Senate bill may speed Summit forest work
November 24, 2009
SUMMIT COUNTY – A new forest management bill introduced by Democratic Senator Mark Udall could make it easier for local Forest Service rangers to carry out logging projects to protect homes from forest fires.
Udall’s measure would designate insect emergency areas in Colorado and adjacent states, making it clear where Forest Service rangers can use streamlined approvals for logging projects. The bill would also permanently extend a “Good Neighbor” provision that eases cooperation between federal land managers, state agencies and private land owners.
Most importantly, the new legislation would give the Forest Service more authority to enter into long-term stewardship logging contracts.
Udall described his latest forest bill during a conference call Monday morning, calling the pine beetle outbreak a serious threat and an unprecedented natural disaster that requires immediate action to get ahead of the threat of “looming fires.”
White River National Forest officials said the good neighbor clause and the stewardship provision would help speed up some of the many forest health projects already on the books or in the works.
Stewardship contracts enable the Forest Service to trade services for the value of timber that’s removed from the forest, explained White River forest health coordinator Jan Burke.
That contrasts with a straightforward timber sale, which is based solely on the value of trees, or a service contract, in which the Forest Service makes a payment to contractor to do a job like removing trees.
“The fuels (reduction) work costs way more than we can pay in a service contract,” said Cal Wettstein, one of the local leaders of the Forest Service pine beetle incident management team. And the value of the beetle-killed wood in most cases is not enough to entice logging companies into a normal timber sale, he added.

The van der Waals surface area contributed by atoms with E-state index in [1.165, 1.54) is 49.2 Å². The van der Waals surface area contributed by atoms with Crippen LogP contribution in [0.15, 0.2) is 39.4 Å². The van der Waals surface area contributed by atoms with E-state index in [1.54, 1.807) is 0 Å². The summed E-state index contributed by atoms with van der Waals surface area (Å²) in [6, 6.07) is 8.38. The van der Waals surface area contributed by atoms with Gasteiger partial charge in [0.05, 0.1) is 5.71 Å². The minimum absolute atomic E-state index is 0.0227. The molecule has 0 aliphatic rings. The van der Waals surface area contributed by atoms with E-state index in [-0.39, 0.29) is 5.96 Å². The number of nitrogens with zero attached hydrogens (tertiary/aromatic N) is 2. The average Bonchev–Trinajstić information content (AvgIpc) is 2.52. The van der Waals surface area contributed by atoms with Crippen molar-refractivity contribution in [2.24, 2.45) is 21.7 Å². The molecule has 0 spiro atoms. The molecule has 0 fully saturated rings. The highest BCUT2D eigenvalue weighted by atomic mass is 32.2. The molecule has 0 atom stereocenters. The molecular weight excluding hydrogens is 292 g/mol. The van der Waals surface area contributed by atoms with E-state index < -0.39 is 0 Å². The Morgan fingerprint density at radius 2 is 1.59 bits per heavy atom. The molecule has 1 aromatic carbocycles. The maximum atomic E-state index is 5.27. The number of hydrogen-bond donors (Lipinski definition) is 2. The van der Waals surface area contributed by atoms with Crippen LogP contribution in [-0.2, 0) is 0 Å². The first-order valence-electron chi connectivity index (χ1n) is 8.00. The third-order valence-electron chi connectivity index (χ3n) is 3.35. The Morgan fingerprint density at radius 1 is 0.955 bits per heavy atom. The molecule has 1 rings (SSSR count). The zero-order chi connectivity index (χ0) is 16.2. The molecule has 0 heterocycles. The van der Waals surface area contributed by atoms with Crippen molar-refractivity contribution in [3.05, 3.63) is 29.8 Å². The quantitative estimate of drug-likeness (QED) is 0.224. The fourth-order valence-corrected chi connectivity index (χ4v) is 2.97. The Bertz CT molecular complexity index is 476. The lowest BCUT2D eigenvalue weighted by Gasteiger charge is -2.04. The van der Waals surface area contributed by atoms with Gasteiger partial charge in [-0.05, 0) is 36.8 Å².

“When you have 2 million acres of dead trees, the demand goes down, as does the value of the timber,” Burke said, explaining the agency’s economic pickle.
Another challenge for the Forest Service is that the dead trees deteriorate quickly, making it important to get them out of the forest while they still have some value. Udall’s bill could add a few more tools the agency can use to get the job done, she explained.
Some of the forest health contracts in Summit County cost up to $1,200 per acre. At that price, it’s not economical for the Forest Service or the logging companies.
The benefit of a stewardship contract is that it gives logging companies some longer-term assurances about access to the timber and guarantees a certain amount of money for the loggers, Wettstein said.
“It gives the timber industry some assurance they won’t get hung out to dry,” Wettstein said.
Together with previously approved measures, Udall’s new bill could give another boost to an emerging biofuel industry looking to the forest for a renewable energy source.